The market was built in 1959 without refrigeration. "Farmers would ship things here in heavy wooden crates. That was before my time," Chip Weichec added. "Product moved through terminal markets, and chains did not necessarily have warehouses and distribution centers like they do now. They used markets as a source of supply, and did a little direct buying. The reverse is true now."
Chip Weichec continued, "My dad was always progressive and encouraged the use of technology. He converted our whole store to refrigeration and was among the first people to buy electric pallet jacks."
Among the responsibilities assigned to Chip by his father was was installation of computerized sales tickets in the early 1990s. After that was installed, "no one hated it more than he did. If you hit button "B? instead of button "E? you didn?t get the answer you were looking for. But in the long run he was always very progressive and forward thinking."
Mr. Storey confirmed, "Frank was the pioneer in putting together the refrigeration additions to the Philadelphia market in the mid-1990s. He was the market president for five or six years before me. I was his vice president, and he worked very diligently and very hard with the Philadelphia Development Industrial Corporation? to improve the market with refrigeration.
Frank Weichec grew up across the road from the small airport, Wings Field, in Plymouth Meeting, PA. He went on to become a pilot and owned two planes. He sold his second plane last year to focus on his yacht, which is kept outside his Punta Gorda, FL, home.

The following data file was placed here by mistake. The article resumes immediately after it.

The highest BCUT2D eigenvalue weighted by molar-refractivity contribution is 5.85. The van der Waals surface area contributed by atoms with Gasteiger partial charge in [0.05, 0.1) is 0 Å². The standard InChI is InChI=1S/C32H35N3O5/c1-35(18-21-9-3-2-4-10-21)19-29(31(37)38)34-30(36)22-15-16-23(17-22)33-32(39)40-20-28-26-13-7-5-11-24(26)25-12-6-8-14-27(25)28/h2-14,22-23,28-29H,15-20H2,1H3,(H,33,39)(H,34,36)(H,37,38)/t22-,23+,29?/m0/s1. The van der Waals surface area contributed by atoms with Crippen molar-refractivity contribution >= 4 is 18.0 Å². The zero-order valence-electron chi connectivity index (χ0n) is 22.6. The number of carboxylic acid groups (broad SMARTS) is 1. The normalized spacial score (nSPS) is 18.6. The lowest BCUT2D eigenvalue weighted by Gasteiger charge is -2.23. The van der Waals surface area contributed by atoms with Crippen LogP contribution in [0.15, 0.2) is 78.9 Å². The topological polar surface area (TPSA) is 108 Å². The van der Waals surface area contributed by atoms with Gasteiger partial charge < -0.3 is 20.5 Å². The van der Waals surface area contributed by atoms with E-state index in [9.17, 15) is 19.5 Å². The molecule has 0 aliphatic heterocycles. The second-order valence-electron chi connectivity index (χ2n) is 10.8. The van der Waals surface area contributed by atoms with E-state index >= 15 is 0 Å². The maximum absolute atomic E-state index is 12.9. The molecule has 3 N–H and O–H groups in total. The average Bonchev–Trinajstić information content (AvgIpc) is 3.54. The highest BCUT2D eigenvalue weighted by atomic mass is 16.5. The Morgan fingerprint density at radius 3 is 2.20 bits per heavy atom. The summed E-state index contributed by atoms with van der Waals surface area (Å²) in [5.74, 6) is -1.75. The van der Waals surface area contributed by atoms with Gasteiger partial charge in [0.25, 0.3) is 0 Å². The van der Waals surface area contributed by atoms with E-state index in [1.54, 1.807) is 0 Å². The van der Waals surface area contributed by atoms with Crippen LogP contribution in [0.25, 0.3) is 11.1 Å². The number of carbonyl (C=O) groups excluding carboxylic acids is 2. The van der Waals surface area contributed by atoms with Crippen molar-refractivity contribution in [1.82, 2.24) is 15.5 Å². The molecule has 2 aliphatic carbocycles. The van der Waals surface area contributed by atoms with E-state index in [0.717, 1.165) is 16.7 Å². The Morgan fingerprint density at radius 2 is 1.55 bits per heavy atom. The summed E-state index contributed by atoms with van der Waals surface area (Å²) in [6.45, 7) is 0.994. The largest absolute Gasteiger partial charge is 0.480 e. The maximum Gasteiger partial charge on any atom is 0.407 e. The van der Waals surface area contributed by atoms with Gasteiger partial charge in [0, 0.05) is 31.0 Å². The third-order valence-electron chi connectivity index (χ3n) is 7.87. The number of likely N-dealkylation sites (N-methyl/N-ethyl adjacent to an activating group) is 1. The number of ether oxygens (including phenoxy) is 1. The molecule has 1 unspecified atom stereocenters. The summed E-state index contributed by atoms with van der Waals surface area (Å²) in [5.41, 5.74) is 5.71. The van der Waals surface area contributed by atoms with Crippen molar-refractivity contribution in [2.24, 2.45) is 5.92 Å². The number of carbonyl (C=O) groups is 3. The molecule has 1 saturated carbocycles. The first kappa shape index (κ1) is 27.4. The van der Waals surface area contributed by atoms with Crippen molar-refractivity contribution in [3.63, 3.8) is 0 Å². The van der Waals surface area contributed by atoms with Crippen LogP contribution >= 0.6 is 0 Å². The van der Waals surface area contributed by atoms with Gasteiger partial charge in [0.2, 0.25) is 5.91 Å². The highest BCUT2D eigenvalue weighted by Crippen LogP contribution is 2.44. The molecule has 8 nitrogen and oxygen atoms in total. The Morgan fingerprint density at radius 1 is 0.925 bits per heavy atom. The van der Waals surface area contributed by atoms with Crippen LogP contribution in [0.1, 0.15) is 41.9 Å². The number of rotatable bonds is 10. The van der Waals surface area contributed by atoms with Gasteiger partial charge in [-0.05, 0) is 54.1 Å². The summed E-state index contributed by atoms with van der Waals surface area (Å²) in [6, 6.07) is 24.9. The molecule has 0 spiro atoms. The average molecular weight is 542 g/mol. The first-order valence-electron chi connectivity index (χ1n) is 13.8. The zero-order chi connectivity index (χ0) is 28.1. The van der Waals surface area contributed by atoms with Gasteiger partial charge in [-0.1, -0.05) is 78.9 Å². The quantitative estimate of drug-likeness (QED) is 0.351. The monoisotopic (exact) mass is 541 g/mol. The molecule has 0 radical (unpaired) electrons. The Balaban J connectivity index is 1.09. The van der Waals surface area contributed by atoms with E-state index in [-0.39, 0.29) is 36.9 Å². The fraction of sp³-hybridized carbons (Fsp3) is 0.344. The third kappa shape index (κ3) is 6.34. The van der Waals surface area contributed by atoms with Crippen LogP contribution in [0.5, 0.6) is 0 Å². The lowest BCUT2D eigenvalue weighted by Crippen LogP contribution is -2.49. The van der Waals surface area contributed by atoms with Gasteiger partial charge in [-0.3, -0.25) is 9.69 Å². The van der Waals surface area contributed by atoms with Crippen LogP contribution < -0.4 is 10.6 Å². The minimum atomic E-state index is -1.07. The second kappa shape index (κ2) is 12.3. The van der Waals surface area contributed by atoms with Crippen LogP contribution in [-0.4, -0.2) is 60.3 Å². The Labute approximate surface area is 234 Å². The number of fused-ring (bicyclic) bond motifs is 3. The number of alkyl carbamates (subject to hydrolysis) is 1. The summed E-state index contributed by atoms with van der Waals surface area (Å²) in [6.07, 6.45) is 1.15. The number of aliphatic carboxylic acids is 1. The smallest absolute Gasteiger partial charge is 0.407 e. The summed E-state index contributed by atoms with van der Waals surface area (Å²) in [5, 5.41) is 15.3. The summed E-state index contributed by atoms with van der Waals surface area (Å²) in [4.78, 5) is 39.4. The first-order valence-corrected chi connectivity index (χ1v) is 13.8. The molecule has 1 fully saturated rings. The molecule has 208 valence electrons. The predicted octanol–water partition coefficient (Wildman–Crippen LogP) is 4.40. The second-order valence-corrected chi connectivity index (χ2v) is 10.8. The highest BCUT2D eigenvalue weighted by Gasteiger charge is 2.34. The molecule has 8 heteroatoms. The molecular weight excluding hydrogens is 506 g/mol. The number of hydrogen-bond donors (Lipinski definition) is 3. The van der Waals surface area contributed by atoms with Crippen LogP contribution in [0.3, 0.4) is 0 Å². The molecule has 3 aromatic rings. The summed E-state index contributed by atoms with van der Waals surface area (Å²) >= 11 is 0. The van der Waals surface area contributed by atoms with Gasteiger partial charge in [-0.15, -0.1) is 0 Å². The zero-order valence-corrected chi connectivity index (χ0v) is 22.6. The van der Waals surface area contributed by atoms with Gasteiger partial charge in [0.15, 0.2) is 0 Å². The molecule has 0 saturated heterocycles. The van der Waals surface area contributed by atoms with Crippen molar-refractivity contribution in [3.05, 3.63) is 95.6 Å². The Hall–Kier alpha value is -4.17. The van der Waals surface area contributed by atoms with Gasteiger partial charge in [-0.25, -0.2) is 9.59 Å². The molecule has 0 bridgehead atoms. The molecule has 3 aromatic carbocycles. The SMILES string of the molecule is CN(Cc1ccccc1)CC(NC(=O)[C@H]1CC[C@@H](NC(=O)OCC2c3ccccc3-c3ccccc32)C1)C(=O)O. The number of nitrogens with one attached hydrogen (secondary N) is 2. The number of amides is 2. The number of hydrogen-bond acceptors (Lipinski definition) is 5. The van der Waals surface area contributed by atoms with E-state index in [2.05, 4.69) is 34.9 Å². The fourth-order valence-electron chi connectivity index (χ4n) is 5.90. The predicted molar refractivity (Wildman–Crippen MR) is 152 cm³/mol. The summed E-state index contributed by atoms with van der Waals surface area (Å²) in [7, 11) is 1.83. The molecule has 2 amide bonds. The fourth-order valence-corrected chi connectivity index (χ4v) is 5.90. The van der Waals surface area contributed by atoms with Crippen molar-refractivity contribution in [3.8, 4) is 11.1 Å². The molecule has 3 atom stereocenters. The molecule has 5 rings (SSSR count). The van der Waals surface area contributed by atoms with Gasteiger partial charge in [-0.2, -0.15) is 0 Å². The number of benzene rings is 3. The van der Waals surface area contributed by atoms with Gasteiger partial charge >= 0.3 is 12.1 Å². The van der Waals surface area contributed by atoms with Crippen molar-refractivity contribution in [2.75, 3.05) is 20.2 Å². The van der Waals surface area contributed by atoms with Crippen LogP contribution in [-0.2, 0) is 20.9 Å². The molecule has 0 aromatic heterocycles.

While Plymouth Meeting is now considered a big Philadelphia suburb, at the time it was rural, and young Frank worked on farms in the area. His father, Frank Weichec Sr., was not a farmer but rather a physical therapist and a trainer for the Philadelphia Eagles and the Philadelphia Phillies from 1949 to 1961. Traveling with the Phillies was part of Frank Sr."s lifestyle, and knowing Philadelphia sports stars was a way of life for Franks I, II and III. (Chip Weichec, perhaps a little tired of family name confusion, named his son Max.)
Chip Weichec said that his father was a believer in industry associations and served on the terminal market division of the United Fresh Fruit & Vegetable Association. He subsequently was invited to join United?s main board.
In the early 1990s, he worked with Joe Procacci of Procacci Bros. Sales Corp., the late Pete Class of W.D. Class & Sons in Jessup, MD, Mr. Storey of Quaker City
and others to create the National Association of Perishable Agricultural Receivers.
Mr. Storey said of Frank Weichec, "He is one of the best guys I ever knew. He is very nice and very honest."